For a developmentally disabled man of 55, Bobby Stout lived the good life.
He had two jobs: one cleaning and another washing dishes at a neighborhood tavern. He played in Special Olympics in three sports year-round. He lived independently in an apartment. He walked or took the bus most anywhere he needed to go.
"Bobby was amazing," said his sister Penny Stout of Apopka.
That was true until a car skipped a curb on North Goldenrod Road in Orlando and ran him down while he walked home shortly after midnight on July 9, 2011. The car smacked Stout off a sidewalk into a parking lot. He tumbled across four parked cars — smashing the windshield of the first — and died.
The Toyota driven by Natalie T. Houle, now 25, then slammed into a light pole and rolled. Tests recorded her blood-alcohol level at 0.169 percent, more than twice the 0.08 legal limit. Her passenger, Travis J. Main, now 27, also was charged because he said he grabbed the wheel at the critical moment. In a plea deal for vehicular manslaughter, each got a year of house arrest plus 15 years' probation.
At the Thirsty Gator tavern where he worked, everybody knew Stout's name. Today, his photograph hangs on the wall as a memorial, between University of Florida posters and beer signs.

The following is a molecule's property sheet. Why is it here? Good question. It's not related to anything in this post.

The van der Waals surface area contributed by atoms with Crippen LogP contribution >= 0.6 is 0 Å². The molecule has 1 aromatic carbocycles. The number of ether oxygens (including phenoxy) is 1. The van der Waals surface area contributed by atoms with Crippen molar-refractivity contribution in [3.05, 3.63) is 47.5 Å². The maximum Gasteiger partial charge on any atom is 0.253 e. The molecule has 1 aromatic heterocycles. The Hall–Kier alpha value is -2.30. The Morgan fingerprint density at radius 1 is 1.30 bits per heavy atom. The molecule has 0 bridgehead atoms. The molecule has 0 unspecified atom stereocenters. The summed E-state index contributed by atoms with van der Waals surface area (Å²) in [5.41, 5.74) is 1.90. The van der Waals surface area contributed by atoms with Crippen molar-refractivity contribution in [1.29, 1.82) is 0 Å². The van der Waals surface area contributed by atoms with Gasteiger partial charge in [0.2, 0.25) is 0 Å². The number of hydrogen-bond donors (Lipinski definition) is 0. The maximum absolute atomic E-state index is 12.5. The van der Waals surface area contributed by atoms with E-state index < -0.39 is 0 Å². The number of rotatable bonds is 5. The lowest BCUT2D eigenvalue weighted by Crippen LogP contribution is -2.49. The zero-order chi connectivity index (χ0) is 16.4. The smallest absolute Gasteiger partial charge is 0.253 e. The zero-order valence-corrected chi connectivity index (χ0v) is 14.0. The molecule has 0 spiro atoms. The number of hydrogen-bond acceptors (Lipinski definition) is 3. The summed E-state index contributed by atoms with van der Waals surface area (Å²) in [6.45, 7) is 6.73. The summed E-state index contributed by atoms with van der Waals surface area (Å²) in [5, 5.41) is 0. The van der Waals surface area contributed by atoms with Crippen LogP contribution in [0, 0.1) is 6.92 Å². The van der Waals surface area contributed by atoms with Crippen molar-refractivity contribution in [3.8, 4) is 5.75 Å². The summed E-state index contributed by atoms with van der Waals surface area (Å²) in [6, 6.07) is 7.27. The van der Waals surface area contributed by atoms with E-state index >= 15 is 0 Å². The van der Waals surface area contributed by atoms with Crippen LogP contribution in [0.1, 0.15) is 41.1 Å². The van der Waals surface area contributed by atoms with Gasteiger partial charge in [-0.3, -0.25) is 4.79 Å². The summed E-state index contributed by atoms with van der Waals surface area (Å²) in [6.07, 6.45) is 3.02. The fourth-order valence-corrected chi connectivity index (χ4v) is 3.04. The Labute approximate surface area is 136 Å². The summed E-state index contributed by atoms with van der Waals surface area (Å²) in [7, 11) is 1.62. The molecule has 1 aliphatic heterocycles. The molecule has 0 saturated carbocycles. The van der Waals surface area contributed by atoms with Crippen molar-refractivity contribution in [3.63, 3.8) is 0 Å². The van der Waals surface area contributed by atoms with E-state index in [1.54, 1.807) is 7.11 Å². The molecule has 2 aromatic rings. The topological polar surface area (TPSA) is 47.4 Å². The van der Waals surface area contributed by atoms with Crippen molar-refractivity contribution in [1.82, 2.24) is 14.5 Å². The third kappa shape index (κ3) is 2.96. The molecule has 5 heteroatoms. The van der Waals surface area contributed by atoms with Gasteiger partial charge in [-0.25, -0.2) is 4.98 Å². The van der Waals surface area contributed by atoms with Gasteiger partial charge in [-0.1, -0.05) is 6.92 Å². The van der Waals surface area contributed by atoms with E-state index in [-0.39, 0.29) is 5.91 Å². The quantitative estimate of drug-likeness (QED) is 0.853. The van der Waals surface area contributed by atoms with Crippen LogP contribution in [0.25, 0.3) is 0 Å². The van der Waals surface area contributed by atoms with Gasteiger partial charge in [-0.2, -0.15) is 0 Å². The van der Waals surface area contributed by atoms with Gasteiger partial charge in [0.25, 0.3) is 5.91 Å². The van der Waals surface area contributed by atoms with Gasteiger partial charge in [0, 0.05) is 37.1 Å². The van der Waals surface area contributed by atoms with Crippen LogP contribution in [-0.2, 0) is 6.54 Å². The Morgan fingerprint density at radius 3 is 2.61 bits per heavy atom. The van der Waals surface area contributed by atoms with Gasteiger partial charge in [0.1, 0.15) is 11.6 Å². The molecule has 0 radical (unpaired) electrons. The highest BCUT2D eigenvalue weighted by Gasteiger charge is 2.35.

"He was a very happy man. Very happy. He had so many friends. He didn't have an enemy in the world," said Stout's mother, Lucille Stout of Apopka. "We had over 300 people at the funeral."
Brother Bruce Stout of Oviedo recalled the time that Bobby's Special Olympics volleyball team was badly defeating — shutting out — a less-skilled team of disabled athletes. Bruce Stout said his brother pulled his teammates together and quietly urged them to let the other team score so its players would not go home humiliated.
"I was so proud," he said.
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